Crohn’s Colitis Care (CCCare): bespoke cloud-based clinical management software for inflammatory bowel disease

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Scand J Gastroenterol. 2020 Nov 8:1-8. doi: 10.1080/00365521.2020.1839960. Online ahead of print.

ABSTRACT

BACKGROUND: Adherence to evidence-based management is variable in inflammatory bowel disease (IBD), which leads to worse patient outcomes and higher healthcare utilization. Solutions include electronic systems to enhance care, but these have often been limited by lack of clinician design input, poor usability, and low perceived value. A cloud-based IBD-specific clinical management software – ‘Crohn’s Colitis Care’ (CCCare) was developed by Australia and New Zealand Inflammatory Bowel Disease Consortium clinicians and software developers to improve this.

METHODS: CCCare captures patient-reported disease activity and medical assessment, medication monitoring, cancer screening, preventative health, and facilitates communication with the IBD team and referring doctor. De-identified longitudinal data are stored separately in a clinical quality registry for research. CCCare was tested for feasibility and usability in routine clinical settings at two large Australian hospitals. Users’ experience was evaluated with System Usability Scale (SUS). Value to clinicians and patients was assessed by qualitative feedback. Security was assessed by penetration testing.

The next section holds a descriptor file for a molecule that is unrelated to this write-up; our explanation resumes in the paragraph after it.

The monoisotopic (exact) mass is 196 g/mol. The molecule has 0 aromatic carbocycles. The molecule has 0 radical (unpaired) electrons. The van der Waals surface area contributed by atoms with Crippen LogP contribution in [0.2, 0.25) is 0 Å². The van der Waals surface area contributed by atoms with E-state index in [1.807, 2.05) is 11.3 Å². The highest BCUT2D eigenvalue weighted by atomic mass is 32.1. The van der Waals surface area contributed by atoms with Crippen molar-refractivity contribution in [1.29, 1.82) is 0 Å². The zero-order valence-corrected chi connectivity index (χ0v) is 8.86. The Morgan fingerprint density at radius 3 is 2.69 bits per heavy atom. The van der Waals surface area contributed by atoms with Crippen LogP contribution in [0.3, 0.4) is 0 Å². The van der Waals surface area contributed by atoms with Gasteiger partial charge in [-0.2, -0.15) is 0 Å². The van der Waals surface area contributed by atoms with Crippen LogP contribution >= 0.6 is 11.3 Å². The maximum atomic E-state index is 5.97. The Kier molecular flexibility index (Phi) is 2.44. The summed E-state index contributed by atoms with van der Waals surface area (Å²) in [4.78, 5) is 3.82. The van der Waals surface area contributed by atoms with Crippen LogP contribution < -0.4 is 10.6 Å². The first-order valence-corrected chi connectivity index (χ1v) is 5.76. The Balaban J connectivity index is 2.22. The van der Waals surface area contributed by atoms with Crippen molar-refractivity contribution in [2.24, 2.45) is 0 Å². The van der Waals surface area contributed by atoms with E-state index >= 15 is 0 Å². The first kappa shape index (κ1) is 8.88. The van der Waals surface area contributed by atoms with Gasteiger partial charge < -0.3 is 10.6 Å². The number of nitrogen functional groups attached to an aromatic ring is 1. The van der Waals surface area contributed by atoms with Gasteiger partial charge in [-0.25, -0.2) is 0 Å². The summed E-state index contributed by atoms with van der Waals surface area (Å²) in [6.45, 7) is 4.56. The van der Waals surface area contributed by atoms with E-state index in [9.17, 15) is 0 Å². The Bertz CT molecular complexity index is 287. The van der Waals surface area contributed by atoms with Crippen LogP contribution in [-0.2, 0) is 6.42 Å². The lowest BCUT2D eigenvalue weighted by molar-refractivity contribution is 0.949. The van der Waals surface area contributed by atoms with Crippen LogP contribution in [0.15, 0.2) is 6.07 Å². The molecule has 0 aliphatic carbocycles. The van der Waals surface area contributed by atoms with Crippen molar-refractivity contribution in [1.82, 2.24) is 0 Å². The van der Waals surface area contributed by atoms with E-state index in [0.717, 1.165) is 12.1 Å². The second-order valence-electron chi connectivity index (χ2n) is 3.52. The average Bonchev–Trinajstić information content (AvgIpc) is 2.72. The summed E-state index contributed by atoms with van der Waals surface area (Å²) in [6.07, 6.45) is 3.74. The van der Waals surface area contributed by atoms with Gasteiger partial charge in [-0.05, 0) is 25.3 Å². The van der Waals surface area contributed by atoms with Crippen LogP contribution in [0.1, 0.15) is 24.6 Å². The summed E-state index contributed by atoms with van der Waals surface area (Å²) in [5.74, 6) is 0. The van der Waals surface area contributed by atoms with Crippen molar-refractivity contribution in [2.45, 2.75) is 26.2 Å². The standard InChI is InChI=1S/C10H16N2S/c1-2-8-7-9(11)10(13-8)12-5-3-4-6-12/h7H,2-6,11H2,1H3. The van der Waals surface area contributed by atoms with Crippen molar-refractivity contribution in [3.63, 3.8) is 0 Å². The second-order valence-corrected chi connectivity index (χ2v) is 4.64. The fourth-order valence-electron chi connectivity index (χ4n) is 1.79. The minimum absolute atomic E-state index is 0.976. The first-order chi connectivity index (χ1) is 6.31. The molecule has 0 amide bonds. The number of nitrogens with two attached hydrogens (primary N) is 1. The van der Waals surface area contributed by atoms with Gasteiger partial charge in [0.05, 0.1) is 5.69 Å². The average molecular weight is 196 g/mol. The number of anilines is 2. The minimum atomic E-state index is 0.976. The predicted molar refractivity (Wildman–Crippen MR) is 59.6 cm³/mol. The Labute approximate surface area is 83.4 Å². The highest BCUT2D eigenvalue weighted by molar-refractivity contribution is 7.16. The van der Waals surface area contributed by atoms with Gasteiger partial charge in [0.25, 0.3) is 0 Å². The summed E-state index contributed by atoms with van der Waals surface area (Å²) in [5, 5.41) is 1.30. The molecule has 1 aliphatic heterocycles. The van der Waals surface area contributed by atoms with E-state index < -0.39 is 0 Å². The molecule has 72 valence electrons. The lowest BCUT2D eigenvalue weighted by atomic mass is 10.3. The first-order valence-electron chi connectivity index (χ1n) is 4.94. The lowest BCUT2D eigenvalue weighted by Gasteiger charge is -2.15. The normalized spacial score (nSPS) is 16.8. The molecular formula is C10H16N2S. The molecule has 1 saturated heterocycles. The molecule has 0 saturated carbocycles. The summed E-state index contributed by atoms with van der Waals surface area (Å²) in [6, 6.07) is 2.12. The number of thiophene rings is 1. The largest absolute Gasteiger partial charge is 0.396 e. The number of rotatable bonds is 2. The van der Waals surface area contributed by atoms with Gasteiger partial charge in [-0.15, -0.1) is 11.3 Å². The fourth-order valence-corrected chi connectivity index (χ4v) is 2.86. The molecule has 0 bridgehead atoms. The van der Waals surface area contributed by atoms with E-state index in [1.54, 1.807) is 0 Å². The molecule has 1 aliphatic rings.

RESULTS: Users (n = 13; doctors, nurses, patients) reported good usability and learnability (mean SUS score 75 (range 50-95), sub-scores were 77 (50-94) and 68 (38-100), respectively). Patients reported better communication with clinical team and greater ability to track disease. Clinicians highlighted structured management plans, medication adherence, and centralised data repository as positive features. Penetration testing was passed successfully.

CONCLUSIONS: Initial evaluation demonstrates CCCare is usable, secure, and valued in clinical use. It is designed to measure outcomes of clinical care, including efficacy, quality, cost, and complications for individuals, and to audit these at hospital and national level.

PMID:33161791 | DOI:10.1080/00365521.2020.1839960